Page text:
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Barefoot Running

It’s not uncommon to see Belmont senior marketing major Lilly Casha jogging along busy city streets, with her iPod and water bottle in hand, running in time to her music. But one thing’s missing. Her shoes.

Two summers ago, she decided to ditch them and go barefoot, and she said she’s never looked back.

“I was just trying to find something different to do because I can run for hours and hours and hours and not get tired, but I get sort of bored,” she said. “It stopped being fun, so I was looking for another way to make it more fun, and I found barefoot running.”

Casha began walking a mile a day without shoes at the beginning of summer to prepare her feet for barefoot running. By September, she had worked them up enough to run a marathon barefoot. But the first time she ran without shoes wasn’t easy.

“It was so hard,” she said. “When you start doing it, you have to build up to it because when you run in shoes, your foot hits the ground in a totally different way than when you don’t, and so it’s murder on your calves if you wear running shoes on Monday and then go out running barefoot on Tuesday.”

Casha started running consistently nearly four years ago. With shoes, she ran around 30 to 37 miles a week. Since going barefoot, she’s now running between 45 and 55 miles a week.

Running barefoot has transformed her feet physically so that they’re now “hard as a rock,” but this former “pedicure girl” said she thinks it’s worth it.

“There are vibes,” she said. “As soon as your foot hits the ground, it’s like vvvhhuumm, it’s like, ‘alright, let’s go!’”

For her, trying barefoot running was a “shake-it-up thing.” And that kind of experimentation is something she encourages.

“If what you’re doing is not working, just try something else, just experiment,” Casha said. “And if you don’t like it, then maybe it’s not for you, but just give it a shot . . . it just might turn out that it’s your favorite thing.”

Dr. Nick Bacon, a Belmont professor of sport science, explained that running barefoot helps individuals learn proper running technique and improves their performance.

“Probably one of the best feelings about barefoot running is, once you learn how to run and use gravity in your favor, running becomes a series of falls, not a series of push-offs,” Bacon said.

Shoes prevent the kind of instant feedback that barefoot running enables. Without shoes, runners are better able to feel the impact their running style has on their legs and feet, allowing them to immediately adjust their technique.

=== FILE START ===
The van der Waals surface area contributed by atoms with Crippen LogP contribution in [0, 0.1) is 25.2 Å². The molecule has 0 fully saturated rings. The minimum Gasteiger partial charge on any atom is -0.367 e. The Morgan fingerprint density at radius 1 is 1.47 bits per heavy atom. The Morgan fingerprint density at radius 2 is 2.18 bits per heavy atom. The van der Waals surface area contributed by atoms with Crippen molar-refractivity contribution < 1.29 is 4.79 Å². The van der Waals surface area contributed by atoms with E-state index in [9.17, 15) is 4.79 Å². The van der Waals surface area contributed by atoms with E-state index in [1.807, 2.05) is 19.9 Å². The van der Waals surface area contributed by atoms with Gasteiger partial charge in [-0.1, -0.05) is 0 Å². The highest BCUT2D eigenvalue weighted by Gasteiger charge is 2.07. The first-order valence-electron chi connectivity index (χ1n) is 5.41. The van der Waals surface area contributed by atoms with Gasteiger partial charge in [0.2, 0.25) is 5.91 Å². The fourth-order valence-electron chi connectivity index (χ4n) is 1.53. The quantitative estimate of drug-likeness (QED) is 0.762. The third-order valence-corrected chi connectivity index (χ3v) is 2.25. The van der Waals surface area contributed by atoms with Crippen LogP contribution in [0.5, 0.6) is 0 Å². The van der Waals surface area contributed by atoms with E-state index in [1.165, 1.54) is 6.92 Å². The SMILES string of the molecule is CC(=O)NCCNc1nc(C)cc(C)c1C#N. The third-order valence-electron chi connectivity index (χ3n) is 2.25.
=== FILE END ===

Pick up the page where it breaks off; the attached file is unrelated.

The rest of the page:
“I think barefoot running teaches you how to run properly through consequence of pain or discomfort,” Bacon said.

He recommends running on a clean, hard surface like a running track or concrete because it’s easier to feel when you’re running improperly.

“If you do have bad form, there’s a consequence to you having bad form, and it’s you feeling that impact every time you hit the hard surface,” he said.

Before going barefoot, take a good look at your feet to determine if running without shoes is really best for you, and do your research.

First, consider the current condition of your feet. If you have abnormal growths like bunions, the impact of running barefoot could be more harmful than helpful.

“Anytime you change your running form drastically, your body needs time to adapt, or injuries will most likely occur,” Bacon said.

Think about the styles of shoes you typically wear, too. If you’re more accustomed to wearing structured, cushioned footwear, then you should consider first transitioning to more minimal footwear before running barefoot.

Joseph Cates, a sales associate at Athlete’s House in Nashville, explained that minimal shoes share these common characteristics: a zero millimeter heel-to-toe differential (that’s the height difference between your heel and toes), thin sole and lightweight design with no heel inserts.

Whether it’s transitioning from more structured to minimal footwear or from running shod to barefoot, the process should be slow.

“Be conscious of what you’re feeling. If it’s starting to hurt, don’t push it, and just work up slowly,” Cates said.

It takes about six months to a year of training for new bone formation to occur, Bacon said. During this time, it’s important to make small, gradual changes in technique so as to reduce the risk of injury.

To develop bone growth and improve bone density in the feet, he recommends starting out by simply walking around barefoot for a few minutes a day, a couple times a week. Then, as the bones in your feet gradually strengthen, you can increase the time and distance of barefoot exercise.

After running barefoot for a prolonged period of time, you’ll notice changes in the physiology of your feet. Bacon explained the forefoot will become wider, the arch will become more pronounced and the sole will thicken, creating a protective layer of skin that helps prevent puncture wounds from stepping on thorns, sticks or rocks.

For those who run more than 20 miles a week, combining barefoot running with cross training like biking, swimming and aqua jogging can help prevent de-conditioning, he said.

Going for Barely There? Athlete’s House sales associate Joseph Cates recommends these minimalist running shoes for those wanting to transition from structured athletic shoes to barefoot running. + Brooks PureProject + Saucony Kinvara + Nike Free Family + New Balance Minimus + Merrell Barefoot Collection + Vibram Five Fingers Keep moving Want to learn more about barefoot running? Belmont professor Dr. Nick Bacon recommends visiting these websites for more tips and information: + “Running Barefoot” Harvard University + Ken Bob Saxton “Running Barefoot” + Newton Running + Barefoot Running University

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